The tax situation


An update on the state of personal and business taxation in the wake of the Federal Budget, by HLB Mann Judd

1/ Personal Tax

Personal tax rates unchanged for 2021–2022

In the Budget, the Government did not announce any personal tax rates changes, having already brought
forward the Stage 2 tax rates to 1 July 2020 in the October 2020 Budget.

The Stage 3 tax changes will commence from 1 July 2024, as previously legislated.

The 2021–2022 tax rates and income thresholds for residents are therefore unchanged from 2020–2021:

  • taxable income up to $18,200 – nil;
  • taxable income of $18,201 to $45,000 – 19% of excess over $18,200;
  • taxable income of $45,001 to $120,000 – $5,092 plus 32.5% of excess over $45,000;
  • taxable income of $120,001 to $180,000 – $29,467 plus 37% of excess over $120,000; and
  • taxable income of more than $180,001 – $51,667 plus 45% of excess over $180,000.

Stage 3: from 2024–2025

The Stage 3 tax changes will commence from 1 July 2024, as previously legislated. From 1 July 2024, the
32.5% marginal tax rate will be cut to 30% for one big tax bracket between $45,000 and $200,000. This
will more closely align the middle tax bracket of the personal income tax system with corporate tax rates.

The 37% tax bracket will be entirely abolished at this time.

Therefore, from 1 July 2024, there will only be three personal income tax rates: 19%, 30% and 45%. From
1 July 2024, taxpayers earning between $45,000 and $200,000 will face a marginal tax rate of 30%. With
these changes, around 94% of Australian taxpayers are projected to face a marginal tax rate of 30% or
less.

Low income offsets: LMITO and LITO retained for 2021–2022

Low and middle income tax offset

The Government also announced in the Budget that the low and middle income tax offset (LMITO) will
continue to apply for the 2021–2022 income year. The LMITO was otherwise legislated to only apply until the end of the 2020–2021 income year, meaning low-tomiddle income earners would have seen lower tax
refunds in 2022.

The amount of the LMITO is $255 for taxpayers with a taxable income of $37,000 or less. Between $37,000 and $48,000, the value of LMITO increases at a rate of 7.5 cents per dollar to the maximum amount of $1,080. Taxpayers with taxable incomes from $48,000 to $90,000 are eligible for the maximum LMITO of $1,080. From $90,001 to $126,000, LMITO phases out at a rate of 3 cents per dollar.

Consistent with current arrangements, the LMITO will be received on assessment after individuals lodge
their tax returns for the 2021–22 income year.

Low income tax offset

The low income tax offset (LITO) will also continue to apply for the 2021–2022 income year. The LITO
was intended to replace the former low income and low and middle income tax offsets from 2022–2023,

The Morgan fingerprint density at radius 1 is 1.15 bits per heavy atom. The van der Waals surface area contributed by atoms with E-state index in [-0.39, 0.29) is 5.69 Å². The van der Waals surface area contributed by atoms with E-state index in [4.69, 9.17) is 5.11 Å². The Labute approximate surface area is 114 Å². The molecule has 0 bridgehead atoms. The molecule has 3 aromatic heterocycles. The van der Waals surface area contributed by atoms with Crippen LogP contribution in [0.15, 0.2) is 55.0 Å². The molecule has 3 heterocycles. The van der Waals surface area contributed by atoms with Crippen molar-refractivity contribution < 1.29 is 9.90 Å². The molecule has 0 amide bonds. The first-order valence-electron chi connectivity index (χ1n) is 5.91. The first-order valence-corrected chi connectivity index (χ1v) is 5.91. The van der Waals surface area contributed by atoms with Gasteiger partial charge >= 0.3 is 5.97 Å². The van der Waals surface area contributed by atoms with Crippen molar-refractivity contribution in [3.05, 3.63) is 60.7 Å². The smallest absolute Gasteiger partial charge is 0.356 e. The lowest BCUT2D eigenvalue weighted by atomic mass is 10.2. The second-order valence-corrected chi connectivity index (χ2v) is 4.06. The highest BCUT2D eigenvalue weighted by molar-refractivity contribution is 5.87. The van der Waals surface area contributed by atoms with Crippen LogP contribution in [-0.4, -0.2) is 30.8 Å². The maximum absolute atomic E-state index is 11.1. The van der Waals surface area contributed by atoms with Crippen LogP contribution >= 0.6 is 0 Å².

but the new LITO was brought forward in the 2020 Budget to apply from the 2020–2021 income year.

The maximum amount of the LITO is $700. The LITO will be withdrawn at a rate of 5 cents per dollar
between taxable incomes of $37,500 and $45,000, and then at a rate of 1.5 cents per dollar between
taxable incomes of $45,000 and $66,667. 

Self-education expenses: $250 threshold to be removed

The Government will remove the exclusion of the first $250 of deductions for prescribed courses of
education. The first $250 of a prescribed course of education expense is currently not deductible.

Background

A limitation on deductibility exists under s 82A of the Income Tax Assessment Act 1936 (ITAA 1936) regarding deductions that would otherwise be allowable under s 8-1 if the self-education expenses
are necessarily incurred for or in connection with a course of education provided by a place of education
(eg a school, uni, college, etc) and undertaken by the taxpayer for the purpose of gaining qualifications for
use in the carrying on of a profession, business or trade or in the course of any employment.

In those circumstances, currently only the excess over $250 may be deductible.

Primary 183-day test for individual tax residency

The Government will replace the existing tests for the tax residency of individuals with a primary “bright
line” test under which a person who is physically present in Australia for 183 days or more in any
income year will be an Australian tax resident.

People who do not meet the primary test will be subject to secondary tests that depend on a combination of physical presence and measurable, objective criteria.

The new residency rules are based on recommendations made by the Board of Taxation in its 2019 report Reforming individual tax residency rules: a model for modernisation.

Child care subsidies to change 1 July 2022

The Budget confirmed that the Government will make an additional $1.7 billion investment in child care.

The changes will commence on 1 July 2022 (that is, not in the next financial year). This measure was previously announced on 2 May 2021.

Commencing on 1 July 2022, the Government will: